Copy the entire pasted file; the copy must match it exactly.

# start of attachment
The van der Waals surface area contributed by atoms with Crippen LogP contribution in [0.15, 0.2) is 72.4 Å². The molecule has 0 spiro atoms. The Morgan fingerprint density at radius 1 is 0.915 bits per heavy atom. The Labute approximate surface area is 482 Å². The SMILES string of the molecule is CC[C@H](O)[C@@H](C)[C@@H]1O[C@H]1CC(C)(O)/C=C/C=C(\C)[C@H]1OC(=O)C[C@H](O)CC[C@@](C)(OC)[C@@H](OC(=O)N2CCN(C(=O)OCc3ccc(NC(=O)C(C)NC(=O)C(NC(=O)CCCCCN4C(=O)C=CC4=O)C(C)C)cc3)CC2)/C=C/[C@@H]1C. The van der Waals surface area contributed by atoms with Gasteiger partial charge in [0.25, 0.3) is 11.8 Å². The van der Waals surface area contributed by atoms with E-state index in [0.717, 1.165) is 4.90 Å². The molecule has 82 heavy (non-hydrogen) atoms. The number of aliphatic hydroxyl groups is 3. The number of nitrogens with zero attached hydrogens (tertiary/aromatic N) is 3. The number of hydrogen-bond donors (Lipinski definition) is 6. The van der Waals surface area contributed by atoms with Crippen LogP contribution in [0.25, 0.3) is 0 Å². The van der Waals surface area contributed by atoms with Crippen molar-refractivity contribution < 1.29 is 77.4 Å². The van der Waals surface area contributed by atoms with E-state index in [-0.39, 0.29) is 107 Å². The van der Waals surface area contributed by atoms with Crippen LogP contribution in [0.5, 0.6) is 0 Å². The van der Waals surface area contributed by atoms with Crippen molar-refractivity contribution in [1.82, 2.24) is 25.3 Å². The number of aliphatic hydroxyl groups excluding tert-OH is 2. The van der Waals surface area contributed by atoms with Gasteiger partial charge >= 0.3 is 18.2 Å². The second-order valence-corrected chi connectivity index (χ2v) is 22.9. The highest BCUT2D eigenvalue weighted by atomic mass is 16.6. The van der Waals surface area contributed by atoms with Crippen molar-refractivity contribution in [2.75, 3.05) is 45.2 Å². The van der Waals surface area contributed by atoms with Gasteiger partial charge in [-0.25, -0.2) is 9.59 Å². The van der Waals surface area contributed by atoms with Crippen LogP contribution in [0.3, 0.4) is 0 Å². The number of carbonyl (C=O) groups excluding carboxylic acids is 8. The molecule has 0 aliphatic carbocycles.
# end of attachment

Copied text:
The van der Waals surface area contributed by atoms with Crippen LogP contribution in [0.15, 0.2) is 72.4 Å². The molecule has 0 spiro atoms. The Morgan fingerprint density at radius 1 is 0.915 bits per heavy atom. The Labute approximate surface area is 482 Å². The SMILES string of the molecule is CC[C@H](O)[C@@H](C)[C@@H]1O[C@H]1CC(C)(O)/C=C/C=C(\C)[C@H]1OC(=O)C[C@H](O)CC[C@@](C)(OC)[C@@H](OC(=O)N2CCN(C(=O)OCc3ccc(NC(=O)C(C)NC(=O)C(NC(=O)CCCCCN4C(=O)C=CC4=O)C(C)C)cc3)CC2)/C=C/[C@@H]1C. The van der Waals surface area contributed by atoms with Gasteiger partial charge in [0.25, 0.3) is 11.8 Å². The van der Waals surface area contributed by atoms with E-state index in [0.717, 1.165) is 4.90 Å². The molecule has 82 heavy (non-hydrogen) atoms. The number of aliphatic hydroxyl groups is 3. The number of nitrogens with zero attached hydrogens (tertiary/aromatic N) is 3. The number of hydrogen-bond donors (Lipinski definition) is 6. The van der Waals surface area contributed by atoms with Crippen LogP contribution in [0.25, 0.3) is 0 Å². The van der Waals surface area contributed by atoms with Crippen molar-refractivity contribution < 1.29 is 77.4 Å². The van der Waals surface area contributed by atoms with E-state index in [-0.39, 0.29) is 107 Å². The van der Waals surface area contributed by atoms with Crippen LogP contribution in [0.5, 0.6) is 0 Å². The van der Waals surface area contributed by atoms with Crippen molar-refractivity contribution in [1.82, 2.24) is 25.3 Å². The number of aliphatic hydroxyl groups excluding tert-OH is 2. The van der Waals surface area contributed by atoms with Gasteiger partial charge >= 0.3 is 18.2 Å². The second-order valence-corrected chi connectivity index (χ2v) is 22.9. The highest BCUT2D eigenvalue weighted by atomic mass is 16.6. The van der Waals surface area contributed by atoms with Crippen molar-refractivity contribution in [2.75, 3.05) is 45.2 Å². The van der Waals surface area contributed by atoms with Gasteiger partial charge in [-0.25, -0.2) is 9.59 Å². The van der Waals surface area contributed by atoms with Crippen LogP contribution in [0.3, 0.4) is 0 Å². The number of carbonyl (C=O) groups excluding carboxylic acids is 8. The molecule has 0 aliphatic carbocycles.